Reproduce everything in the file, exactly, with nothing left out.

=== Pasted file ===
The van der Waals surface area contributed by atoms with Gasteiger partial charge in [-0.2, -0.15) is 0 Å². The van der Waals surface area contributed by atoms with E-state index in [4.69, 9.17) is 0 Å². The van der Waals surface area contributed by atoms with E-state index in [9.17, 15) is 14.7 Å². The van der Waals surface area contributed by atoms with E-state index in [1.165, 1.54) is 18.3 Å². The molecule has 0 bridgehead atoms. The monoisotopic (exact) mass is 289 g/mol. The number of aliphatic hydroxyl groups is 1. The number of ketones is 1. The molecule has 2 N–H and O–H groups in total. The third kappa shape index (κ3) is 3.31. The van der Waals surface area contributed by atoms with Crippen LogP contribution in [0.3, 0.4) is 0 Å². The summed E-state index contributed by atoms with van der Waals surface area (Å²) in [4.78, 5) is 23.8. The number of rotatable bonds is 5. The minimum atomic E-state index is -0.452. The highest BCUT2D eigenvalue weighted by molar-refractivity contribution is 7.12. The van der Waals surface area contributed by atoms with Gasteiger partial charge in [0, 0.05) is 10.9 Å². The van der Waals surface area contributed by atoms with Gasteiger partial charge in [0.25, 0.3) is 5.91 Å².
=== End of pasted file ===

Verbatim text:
The van der Waals surface area contributed by atoms with Gasteiger partial charge in [-0.2, -0.15) is 0 Å². The van der Waals surface area contributed by atoms with E-state index in [4.69, 9.17) is 0 Å². The van der Waals surface area contributed by atoms with E-state index in [9.17, 15) is 14.7 Å². The van der Waals surface area contributed by atoms with E-state index in [1.165, 1.54) is 18.3 Å². The molecule has 0 bridgehead atoms. The monoisotopic (exact) mass is 289 g/mol. The number of aliphatic hydroxyl groups is 1. The number of ketones is 1. The molecule has 2 N–H and O–H groups in total. The third kappa shape index (κ3) is 3.31. The van der Waals surface area contributed by atoms with Crippen LogP contribution in [0.3, 0.4) is 0 Å². The summed E-state index contributed by atoms with van der Waals surface area (Å²) in [4.78, 5) is 23.8. The number of rotatable bonds is 5. The minimum atomic E-state index is -0.452. The highest BCUT2D eigenvalue weighted by molar-refractivity contribution is 7.12. The van der Waals surface area contributed by atoms with Gasteiger partial charge in [0, 0.05) is 10.9 Å². The van der Waals surface area contributed by atoms with Gasteiger partial charge in [0.25, 0.3) is 5.91 Å².